'Ted 2': Why the humor doesn't work for the comedy sequel(Read article summary)
Though all agreed it was offensive, some critics were won over by the comedy in Seth MacFarlane's comedy 'Ted,' in part because of the believable and loving relationships between the main characters. But in the sequel 'Ted 2,' critics are calling the humor 'cruel.'
The upcoming release of the film “Ted 2” has many critics calling the movie's humor mean-spirited and missing the sentimental relationships that were in the first movie.
Seth MacFarlane, the director, co-writer, and star (via voice) of the “Ted” films, is no stranger to controversy. His series “Family Guy,” which airs on Fox, has long alienated some viewers with its politically incorrect jokes and he angered some viewers in 2013 when he hosted the Oscars. Cracks about female nudity in films and others were ill-received, with Monitor writer Gloria Goodale noting that “MacFarlane… has been criticized for making sexist, racist, homophobic, and anti-Semitic jokes (does this miss any groups?) as well as general bad taste.”
MacFarlane’s 2012 film “Ted” was a box office hit, so a sequel was probably inevitable, and according to early reviews (“Ted 2” hits theaters on June 26), the new film is just as full of envelope-pushing humor as the first movie.
There are some who will always be turned off by edgy humor, but others have noted that while much of the humor was offensive in the first movie, it was mitigated by the relationships between the stuffed bear Ted and his friend John (Mark Wahlberg) and between John and his girlfriend Lori (Mila Kunis). Ty Burr of the Boston Globe called the film “mostly hilarious [and] surprisingly sentimental… The movie works not because the gross-out jokes are funny (MacFarlane bats about 2 out of 3) but because the two central relationships, between John and Kunis’s tough, tender Lori and between John and Ted, feel real – or real enough.” The Hollywood Reporter writer Todd McCarthy agreed, calling the film “raucously funny” and writing that “the relationship between John and Lori feels genuine and strong enough to make you root for it to work out,” while Los Angeles Times writer Betsy Sharkey notes that the three players make up “the warm and fuzzy love triangle at the center of the raucous rudeness… While nothing is sacred, the sacrilege comes with just enough sweetness to offset the salt.”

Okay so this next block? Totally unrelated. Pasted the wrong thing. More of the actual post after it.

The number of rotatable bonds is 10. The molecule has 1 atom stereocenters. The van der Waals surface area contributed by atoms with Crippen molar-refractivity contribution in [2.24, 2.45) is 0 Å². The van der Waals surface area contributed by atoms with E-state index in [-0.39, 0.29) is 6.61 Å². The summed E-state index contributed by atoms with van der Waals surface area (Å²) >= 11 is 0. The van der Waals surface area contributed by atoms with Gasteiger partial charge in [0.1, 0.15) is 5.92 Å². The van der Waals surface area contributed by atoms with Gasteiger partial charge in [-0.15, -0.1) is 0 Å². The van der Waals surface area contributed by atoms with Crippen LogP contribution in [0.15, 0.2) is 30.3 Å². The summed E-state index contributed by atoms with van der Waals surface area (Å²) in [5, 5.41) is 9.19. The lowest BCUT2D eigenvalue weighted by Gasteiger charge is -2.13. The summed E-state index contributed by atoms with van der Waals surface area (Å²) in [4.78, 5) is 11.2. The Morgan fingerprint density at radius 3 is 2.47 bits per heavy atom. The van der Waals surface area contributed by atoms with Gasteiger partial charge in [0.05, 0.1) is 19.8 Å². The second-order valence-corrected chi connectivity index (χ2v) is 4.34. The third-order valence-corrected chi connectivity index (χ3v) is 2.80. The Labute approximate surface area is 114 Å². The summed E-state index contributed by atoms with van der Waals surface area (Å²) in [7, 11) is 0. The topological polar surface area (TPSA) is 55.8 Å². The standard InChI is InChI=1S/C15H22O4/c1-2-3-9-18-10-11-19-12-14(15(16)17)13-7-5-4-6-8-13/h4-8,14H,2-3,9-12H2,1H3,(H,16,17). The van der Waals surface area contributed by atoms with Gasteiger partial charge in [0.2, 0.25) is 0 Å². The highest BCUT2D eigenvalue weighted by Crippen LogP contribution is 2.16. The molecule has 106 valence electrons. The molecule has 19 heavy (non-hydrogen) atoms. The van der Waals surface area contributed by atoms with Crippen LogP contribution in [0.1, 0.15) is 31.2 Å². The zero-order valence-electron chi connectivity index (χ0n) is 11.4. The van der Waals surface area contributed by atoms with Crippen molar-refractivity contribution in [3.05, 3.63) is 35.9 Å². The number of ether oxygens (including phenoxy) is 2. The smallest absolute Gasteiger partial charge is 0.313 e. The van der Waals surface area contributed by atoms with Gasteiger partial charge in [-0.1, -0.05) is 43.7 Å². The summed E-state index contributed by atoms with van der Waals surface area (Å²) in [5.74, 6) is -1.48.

But with this sequel, that sweetness seems to be gone (possibly partly caused by Kunis’s departure). Chicago Sun-Times writer Richard Roeper writes of the new movie, “The first time Ted makes a joke about Amanda Seyfried’s character and her big eyes, it’s startling and hilarious. The second time, it’s just flat and unfunny. The third time, Ted just comes across as cruel,” while Dan Callahan of TheWrap wrote that “bad taste needs to be more honest and more all-inclusive if it’s to make a lasting impression, and MacFarlane’s bad taste here is both too wishy-washy and too knee-jerk cruel to really make any impact.” New York Daily News writer Jacob Hall agreed, writing of the film, "Its penchant for casual cruelty masks a hollow soul."